Kartarpur Corridor

https://www.asianage.com/life/more-features/031218/kartarpur-bridges-great-divide.html

 

“Gurcharan Singh, a 75 years old was happy to visit the Sikh temple in the Pakistani village of Kartarpur. “Pakistan and India have a “protocol on visits to Religious Shrines” signed back in 1974, the protocol allows the citizens of both countries to visit the religious sites in each others countries. The recent development wherein, the Sikh community has been facilitated to visit their religious shrine in Pakistan is a good will gesture. It is reflective of a balanced approach towards other peoples faiths. Professor Dr. Kalyan Singh said that the desire to visit the holiest places would be fulfilled.

The religious sites linked to the life of Guru Nanak in Pakistan are the ‘Gurdwara Janam Asthan’, ‘Gurdwara Panja Sahib’ and ‘Gurdwara Darbar Kartarpur Sahib’. The ‘Kartarpur Corridor’ will link the Gurdwara Darbar Sahib (Narowal, Pakistan) with Dera Baba Nanak shrine (Gurdaspur district). The inauguration ceremony of the corridor will be held on 9 November, ahead of the 550th birth anniversary of Guru Nanak, and the corridor will be operational by November 11. It will be the first visa free route between Pakistan and India. The Sikh pilgrims from Gurdaspur, India via corridor will travel 3 kilometers to reach the temple.

The South Asian politics are viewed in terms of India-Pakistan tense ties and lack of cooperation among the regional countries. Pakistan-India relations are on the lowest ebb since the Bharatiya Janata Party (BJP) government took over. The bilateral dialogue between the two sides have been suspended. The regional environment has impacted the domestic mindset of people, the people often seem to be disillusioned with the idea of cooperation and interaction.

On the regional front, issues like terrorism have further widened the divide. Developments like the upcoming China-Pakistan Economic Corridor (CPEC), and Pakistan and India membership of Shanghai Cooperation Organization (SCO) depict positive trends but the regional connectivity, and trade cooperation seem to be a challenge amidst the regional differences. There have been instances where efforts are being undertaken to sabotage the development work of CPEC and arrest of Kulbhushan Yadav from Balochistan is a proof of it. The recent revocation of Article 370 by India, and the ongoing human rights violations in occupied Jammu and Kashmir have heightened the security environment.

In this backdrop, the opening of ‘Kartarpur Corridor’, despite the tense political environment speaks of an innovative step undertaken to facilitate a religious minority and to move forward towards building a region of peace and harmony. It may seem an idealistic approach, but to have peace and to deter the inimical forces, soft approaches need to be heralded. The political differences should not overpower the peoples right to live, neither should fall prey to adversarial designs. Instead, the focus should be on human security and strengthening of moderate forces.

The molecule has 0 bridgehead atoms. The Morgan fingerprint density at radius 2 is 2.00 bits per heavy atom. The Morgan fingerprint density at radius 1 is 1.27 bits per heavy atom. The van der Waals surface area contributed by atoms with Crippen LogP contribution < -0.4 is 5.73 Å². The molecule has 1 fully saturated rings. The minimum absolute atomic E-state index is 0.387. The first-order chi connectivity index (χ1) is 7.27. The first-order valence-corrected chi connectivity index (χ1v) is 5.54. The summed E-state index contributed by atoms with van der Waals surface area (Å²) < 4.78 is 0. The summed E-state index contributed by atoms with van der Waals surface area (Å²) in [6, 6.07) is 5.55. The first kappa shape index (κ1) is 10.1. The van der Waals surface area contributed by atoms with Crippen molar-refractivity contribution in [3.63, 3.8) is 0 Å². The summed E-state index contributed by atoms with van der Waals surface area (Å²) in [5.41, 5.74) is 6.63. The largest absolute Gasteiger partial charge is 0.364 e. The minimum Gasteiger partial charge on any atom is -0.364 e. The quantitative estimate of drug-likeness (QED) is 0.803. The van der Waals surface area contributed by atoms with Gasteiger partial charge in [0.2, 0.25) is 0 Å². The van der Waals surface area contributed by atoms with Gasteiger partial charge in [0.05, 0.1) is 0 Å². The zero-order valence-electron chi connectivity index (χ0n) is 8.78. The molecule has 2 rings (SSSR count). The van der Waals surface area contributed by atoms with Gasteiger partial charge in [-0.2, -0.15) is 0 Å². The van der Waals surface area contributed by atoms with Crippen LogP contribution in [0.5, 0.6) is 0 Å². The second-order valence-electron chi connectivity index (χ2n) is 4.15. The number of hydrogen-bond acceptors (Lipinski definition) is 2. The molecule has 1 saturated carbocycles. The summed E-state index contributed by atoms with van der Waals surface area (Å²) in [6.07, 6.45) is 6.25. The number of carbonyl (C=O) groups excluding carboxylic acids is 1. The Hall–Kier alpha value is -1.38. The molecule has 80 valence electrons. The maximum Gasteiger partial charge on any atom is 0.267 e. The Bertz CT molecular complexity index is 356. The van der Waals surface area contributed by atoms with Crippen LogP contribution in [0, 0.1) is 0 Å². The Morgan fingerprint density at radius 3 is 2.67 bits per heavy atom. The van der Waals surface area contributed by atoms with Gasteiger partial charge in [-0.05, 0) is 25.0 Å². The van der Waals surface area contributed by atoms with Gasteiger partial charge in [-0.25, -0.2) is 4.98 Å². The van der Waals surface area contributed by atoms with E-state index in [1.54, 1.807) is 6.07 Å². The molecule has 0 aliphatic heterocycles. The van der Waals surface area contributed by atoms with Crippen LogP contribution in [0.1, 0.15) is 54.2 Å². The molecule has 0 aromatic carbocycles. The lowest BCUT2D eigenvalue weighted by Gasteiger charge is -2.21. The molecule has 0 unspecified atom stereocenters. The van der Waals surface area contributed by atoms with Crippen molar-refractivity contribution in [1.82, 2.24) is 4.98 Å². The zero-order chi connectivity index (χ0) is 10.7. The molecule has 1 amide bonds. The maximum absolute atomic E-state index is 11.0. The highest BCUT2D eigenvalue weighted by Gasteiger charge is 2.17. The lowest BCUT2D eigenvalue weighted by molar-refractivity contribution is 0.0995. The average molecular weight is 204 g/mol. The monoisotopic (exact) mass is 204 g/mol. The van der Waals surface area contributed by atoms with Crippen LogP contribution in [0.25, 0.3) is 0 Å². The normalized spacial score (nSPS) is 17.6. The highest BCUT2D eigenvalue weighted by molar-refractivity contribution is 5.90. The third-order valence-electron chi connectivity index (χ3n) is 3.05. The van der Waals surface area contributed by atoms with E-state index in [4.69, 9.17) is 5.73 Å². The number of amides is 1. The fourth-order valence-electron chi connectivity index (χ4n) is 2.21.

The vacuum created due to the political stalemate provides ground to extremist elements to furnish their agenda, and to exploit the religious and cultural sentiment to their advantage. Thereby, to counter the transnational challenges and to change the unbalanced mindset, there is a need to give up short sightedness and open up towards cooperation. The corridor signifies the importance of religious freedom and how it can serve the purpose of peace.

The people have suffered due to the regional disputes. The Kartarpur corridor has given  a message of peace; the political differences should not come  at the helm of humanity, and the importance of developing fruitful links. The success of Kartarpur corridor should be seen as religious freedom, and it should further lead to opening up of other spiritual sites like Khawaja Moinuddin Chishty in Ajmer and Nizamuddin Auliya dargah in New Delhi.

 

A version of article appeared in Daily Times, October 30, 2019

[Disclaimer: The views expressed in the article are of the author and do not reflect the policy of the Institute]

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About the Author

Ms. Amna Ejaz Rafi is an Assistant Research Officer (ARO) in Islamabad Policy Research Institute (IPRI). She holds a Masters in Defence and Diplomatic Studies (DDS) from Fatima Jinnah Women University (FJWU). Her masters thesis was on “India’s Quest for Security Council Membership: Ramifications for South Asia”. As a student, Ms. Rafi participated in ‘1st International Conference on Volunteerism and Millennium Development Goals; the conference was jointly conducted by National Commission for Human Development-NCHD and UN. She also attended an interaction programme with University of Nebraska, the US. Since her job, her area of interest is ‘Asia Pacific and Southeast Asia’. She has participated in conferences at home and abroad. Ms. Rafi has participated in the ‘National Media Workshop (NMW)’, held in National Defence University (NDU), Islamabad. She also attended the "GANSU International Fellowship Programme", held from 15 June – 15 July 2015, in Lanzhou, China.

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